Golan v. Holder
Case #: 10-545
GINSBURG, J., delivered the opinion of the Court, in which ROBERTS, C. J., and SCALIA, KENNEDY, THOMAS, and SOTOMAYOR, JJ., joined. BREYER, J., filed a dissenting opinion, in which ALITO, J., joined. KAGAN, J., took no part in the consideration or decision of the case.
Full Text Opinion: http://www.supremecourt.gov/opinions/11pdf/10-545.pdf
Copyright: Congress did not exceed its authority under the Copyright Clause of the Constitution by removing works from the public domain previously unprotected by U.S. copyright laws.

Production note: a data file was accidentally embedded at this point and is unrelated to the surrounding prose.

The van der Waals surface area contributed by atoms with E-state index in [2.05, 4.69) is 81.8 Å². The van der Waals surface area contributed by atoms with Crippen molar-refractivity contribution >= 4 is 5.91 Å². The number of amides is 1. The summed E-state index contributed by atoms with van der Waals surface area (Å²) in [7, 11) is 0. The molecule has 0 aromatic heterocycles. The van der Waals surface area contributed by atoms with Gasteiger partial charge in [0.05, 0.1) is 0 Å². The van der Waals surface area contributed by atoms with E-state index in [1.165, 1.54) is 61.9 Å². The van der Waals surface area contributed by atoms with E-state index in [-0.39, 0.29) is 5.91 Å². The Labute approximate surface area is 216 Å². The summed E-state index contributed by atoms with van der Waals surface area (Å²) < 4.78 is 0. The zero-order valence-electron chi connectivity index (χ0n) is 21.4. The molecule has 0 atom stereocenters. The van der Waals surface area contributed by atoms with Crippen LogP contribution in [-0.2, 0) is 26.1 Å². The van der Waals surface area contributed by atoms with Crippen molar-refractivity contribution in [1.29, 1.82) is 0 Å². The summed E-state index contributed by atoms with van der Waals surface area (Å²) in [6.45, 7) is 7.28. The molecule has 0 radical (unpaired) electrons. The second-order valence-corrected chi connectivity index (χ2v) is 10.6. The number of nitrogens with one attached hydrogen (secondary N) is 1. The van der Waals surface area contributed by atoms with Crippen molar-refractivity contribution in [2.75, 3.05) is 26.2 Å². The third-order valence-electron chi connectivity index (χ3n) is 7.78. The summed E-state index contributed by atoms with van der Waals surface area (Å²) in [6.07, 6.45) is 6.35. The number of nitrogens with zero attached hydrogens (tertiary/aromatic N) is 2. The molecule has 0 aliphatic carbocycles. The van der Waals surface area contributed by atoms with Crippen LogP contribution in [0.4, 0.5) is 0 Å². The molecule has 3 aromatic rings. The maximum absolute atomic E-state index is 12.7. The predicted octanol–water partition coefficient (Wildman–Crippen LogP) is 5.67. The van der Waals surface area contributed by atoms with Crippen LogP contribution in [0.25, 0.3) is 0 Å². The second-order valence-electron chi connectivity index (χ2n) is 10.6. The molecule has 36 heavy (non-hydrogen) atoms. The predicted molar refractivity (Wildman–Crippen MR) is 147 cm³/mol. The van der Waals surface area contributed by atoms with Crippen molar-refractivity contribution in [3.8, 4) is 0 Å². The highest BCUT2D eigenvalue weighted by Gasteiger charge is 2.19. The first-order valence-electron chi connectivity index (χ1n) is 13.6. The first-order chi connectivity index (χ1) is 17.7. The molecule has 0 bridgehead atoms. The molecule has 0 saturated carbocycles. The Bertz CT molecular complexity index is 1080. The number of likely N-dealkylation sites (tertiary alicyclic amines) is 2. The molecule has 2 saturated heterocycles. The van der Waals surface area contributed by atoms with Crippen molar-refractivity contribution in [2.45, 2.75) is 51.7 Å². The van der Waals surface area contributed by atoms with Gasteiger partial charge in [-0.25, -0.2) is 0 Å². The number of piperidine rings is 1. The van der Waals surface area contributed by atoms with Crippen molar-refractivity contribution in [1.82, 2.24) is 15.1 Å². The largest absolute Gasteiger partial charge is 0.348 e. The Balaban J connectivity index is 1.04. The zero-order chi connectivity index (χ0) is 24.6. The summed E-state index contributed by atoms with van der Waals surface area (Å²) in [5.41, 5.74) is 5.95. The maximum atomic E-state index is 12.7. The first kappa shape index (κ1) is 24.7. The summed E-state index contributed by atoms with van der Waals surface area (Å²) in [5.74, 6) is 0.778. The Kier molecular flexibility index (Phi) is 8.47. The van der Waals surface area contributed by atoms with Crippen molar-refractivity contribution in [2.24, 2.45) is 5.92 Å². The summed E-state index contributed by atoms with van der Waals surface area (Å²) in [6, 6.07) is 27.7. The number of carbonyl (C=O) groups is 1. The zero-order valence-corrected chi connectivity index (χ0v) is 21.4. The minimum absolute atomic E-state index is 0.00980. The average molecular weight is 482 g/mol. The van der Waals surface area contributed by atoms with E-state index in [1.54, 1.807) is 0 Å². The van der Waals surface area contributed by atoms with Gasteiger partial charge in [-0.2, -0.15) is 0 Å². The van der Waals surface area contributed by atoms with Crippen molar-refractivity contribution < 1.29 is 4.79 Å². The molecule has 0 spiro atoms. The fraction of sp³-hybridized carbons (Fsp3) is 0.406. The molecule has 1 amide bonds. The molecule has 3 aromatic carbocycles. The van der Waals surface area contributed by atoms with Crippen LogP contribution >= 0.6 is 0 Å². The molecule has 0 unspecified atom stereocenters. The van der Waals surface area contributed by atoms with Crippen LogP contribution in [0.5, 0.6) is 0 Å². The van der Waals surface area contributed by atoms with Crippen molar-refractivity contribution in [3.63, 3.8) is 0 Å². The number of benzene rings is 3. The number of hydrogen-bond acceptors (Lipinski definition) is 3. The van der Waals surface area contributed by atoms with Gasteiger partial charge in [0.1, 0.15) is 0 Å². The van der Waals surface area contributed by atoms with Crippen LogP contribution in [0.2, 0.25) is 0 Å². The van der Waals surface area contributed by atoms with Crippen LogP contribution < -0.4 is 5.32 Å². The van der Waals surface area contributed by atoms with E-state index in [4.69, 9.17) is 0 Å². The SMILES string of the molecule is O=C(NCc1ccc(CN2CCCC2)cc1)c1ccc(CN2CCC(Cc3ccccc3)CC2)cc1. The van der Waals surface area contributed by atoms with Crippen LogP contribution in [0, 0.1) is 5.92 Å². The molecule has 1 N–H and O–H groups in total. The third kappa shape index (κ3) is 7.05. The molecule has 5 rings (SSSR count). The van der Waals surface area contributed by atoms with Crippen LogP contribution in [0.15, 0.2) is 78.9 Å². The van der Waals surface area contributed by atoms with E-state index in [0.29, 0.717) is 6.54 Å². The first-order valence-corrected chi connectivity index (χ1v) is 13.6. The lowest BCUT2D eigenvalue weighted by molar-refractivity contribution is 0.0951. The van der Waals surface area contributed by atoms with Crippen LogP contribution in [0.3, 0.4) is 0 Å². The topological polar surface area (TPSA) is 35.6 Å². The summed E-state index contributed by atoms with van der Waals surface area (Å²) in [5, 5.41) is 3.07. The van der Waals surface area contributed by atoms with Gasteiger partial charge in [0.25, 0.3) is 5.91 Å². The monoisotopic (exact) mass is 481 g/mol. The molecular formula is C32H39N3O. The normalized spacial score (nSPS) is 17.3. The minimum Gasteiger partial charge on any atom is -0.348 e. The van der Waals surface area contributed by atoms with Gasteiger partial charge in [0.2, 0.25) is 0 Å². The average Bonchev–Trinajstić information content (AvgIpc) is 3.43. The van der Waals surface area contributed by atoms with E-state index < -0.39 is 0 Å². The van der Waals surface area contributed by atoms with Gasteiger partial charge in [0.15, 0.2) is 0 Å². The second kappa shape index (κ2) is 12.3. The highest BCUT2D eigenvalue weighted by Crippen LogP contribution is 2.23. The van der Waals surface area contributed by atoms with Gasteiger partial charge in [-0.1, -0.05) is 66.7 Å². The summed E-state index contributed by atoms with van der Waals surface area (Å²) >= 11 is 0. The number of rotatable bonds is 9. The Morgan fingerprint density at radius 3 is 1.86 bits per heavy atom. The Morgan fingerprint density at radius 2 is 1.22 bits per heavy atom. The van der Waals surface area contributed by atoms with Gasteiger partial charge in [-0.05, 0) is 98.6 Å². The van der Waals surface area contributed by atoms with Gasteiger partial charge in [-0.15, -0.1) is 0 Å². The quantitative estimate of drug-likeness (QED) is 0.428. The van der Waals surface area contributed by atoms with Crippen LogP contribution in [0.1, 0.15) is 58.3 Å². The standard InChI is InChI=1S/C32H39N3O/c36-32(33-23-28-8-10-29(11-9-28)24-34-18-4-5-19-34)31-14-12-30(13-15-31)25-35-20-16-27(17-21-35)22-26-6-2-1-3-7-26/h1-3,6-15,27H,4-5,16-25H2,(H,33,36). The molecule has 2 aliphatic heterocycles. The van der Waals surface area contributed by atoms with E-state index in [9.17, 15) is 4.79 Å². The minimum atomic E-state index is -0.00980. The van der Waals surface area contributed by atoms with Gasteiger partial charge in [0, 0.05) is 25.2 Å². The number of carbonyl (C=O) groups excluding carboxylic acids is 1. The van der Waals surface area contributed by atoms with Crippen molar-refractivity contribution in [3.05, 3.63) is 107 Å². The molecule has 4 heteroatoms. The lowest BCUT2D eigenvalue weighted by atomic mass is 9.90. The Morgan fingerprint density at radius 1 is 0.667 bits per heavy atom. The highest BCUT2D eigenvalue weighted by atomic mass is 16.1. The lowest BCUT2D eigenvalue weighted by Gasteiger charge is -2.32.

In 1994, Congress enacted section 514 of the Uruguay Round Agreements Act (URAA), providing U.S. copyright protection to foreign works which had previously been unprotected in the U.S. and part of the public domain. The petitioners (various conductor, musicians, and publishers) brought an action against the U.S. Attorney General (Holder) arguing that Congress exceeded its authority under the Copyright Clause by enacting section 514 and removing works from the public domain. The district court granted Holder’s motion for summary judgment and the Tenth Circuit Court of Appeals affirmed. Petitioner’s argued that the Copyright Clause’s limitation to the lifespan of a copyright prevents the removal of a work from the public domain and therefore Congress exceeded its authority. The Supreme Court held that Congress did not exceed its authority because the Copyright Clause does not prevent works from being removed from the public domain and historical interpretation of the Copyright Clause allows for the protection of previously unprotected works. Since Congress did not exceed its authority under the Copyright Clause by enacting section 514 of URAA, the judgment of the Tenth Circuit was AFFIRMED.